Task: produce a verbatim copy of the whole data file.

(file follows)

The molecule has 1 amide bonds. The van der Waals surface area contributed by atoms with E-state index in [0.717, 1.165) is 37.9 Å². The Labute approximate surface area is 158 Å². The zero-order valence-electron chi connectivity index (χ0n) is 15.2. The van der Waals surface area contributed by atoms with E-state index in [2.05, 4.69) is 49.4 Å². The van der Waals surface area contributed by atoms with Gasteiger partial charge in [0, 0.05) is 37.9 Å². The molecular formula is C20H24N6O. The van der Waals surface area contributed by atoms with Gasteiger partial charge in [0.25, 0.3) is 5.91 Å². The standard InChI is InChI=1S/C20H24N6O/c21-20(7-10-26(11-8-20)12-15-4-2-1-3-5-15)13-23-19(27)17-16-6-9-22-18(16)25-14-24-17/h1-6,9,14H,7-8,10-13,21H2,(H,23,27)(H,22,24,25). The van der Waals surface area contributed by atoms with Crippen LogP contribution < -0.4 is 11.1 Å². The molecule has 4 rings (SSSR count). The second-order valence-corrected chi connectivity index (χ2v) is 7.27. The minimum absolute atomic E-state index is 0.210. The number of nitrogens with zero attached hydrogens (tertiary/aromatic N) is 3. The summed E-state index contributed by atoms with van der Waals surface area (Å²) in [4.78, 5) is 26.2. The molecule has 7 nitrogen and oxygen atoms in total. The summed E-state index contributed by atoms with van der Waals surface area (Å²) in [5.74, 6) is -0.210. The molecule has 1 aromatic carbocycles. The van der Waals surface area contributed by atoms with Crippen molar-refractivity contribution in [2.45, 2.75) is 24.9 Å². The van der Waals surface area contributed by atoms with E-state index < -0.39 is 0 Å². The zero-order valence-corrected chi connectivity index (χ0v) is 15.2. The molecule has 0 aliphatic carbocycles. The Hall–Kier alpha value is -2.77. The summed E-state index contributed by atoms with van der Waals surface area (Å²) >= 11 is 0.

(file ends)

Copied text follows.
The molecule has 1 amide bonds. The van der Waals surface area contributed by atoms with E-state index in [0.717, 1.165) is 37.9 Å². The Labute approximate surface area is 158 Å². The zero-order valence-electron chi connectivity index (χ0n) is 15.2. The van der Waals surface area contributed by atoms with E-state index in [2.05, 4.69) is 49.4 Å². The van der Waals surface area contributed by atoms with Gasteiger partial charge in [0, 0.05) is 37.9 Å². The molecular formula is C20H24N6O. The van der Waals surface area contributed by atoms with Gasteiger partial charge in [0.25, 0.3) is 5.91 Å². The standard InChI is InChI=1S/C20H24N6O/c21-20(7-10-26(11-8-20)12-15-4-2-1-3-5-15)13-23-19(27)17-16-6-9-22-18(16)25-14-24-17/h1-6,9,14H,7-8,10-13,21H2,(H,23,27)(H,22,24,25). The van der Waals surface area contributed by atoms with Crippen LogP contribution < -0.4 is 11.1 Å². The molecule has 4 rings (SSSR count). The second-order valence-corrected chi connectivity index (χ2v) is 7.27. The minimum absolute atomic E-state index is 0.210. The number of nitrogens with zero attached hydrogens (tertiary/aromatic N) is 3. The summed E-state index contributed by atoms with van der Waals surface area (Å²) in [4.78, 5) is 26.2. The molecule has 7 nitrogen and oxygen atoms in total. The summed E-state index contributed by atoms with van der Waals surface area (Å²) in [5.74, 6) is -0.210. The molecule has 1 aromatic carbocycles. The van der Waals surface area contributed by atoms with Crippen molar-refractivity contribution in [2.45, 2.75) is 24.9 Å². The van der Waals surface area contributed by atoms with E-state index < -0.39 is 0 Å². The zero-order valence-corrected chi connectivity index (χ0v) is 15.2. The molecule has 0 aliphatic carbocycles. The Hall–Kier alpha value is -2.77. The summed E-state index contributed by atoms with van der Waals surface area (Å²) >= 11 is 0.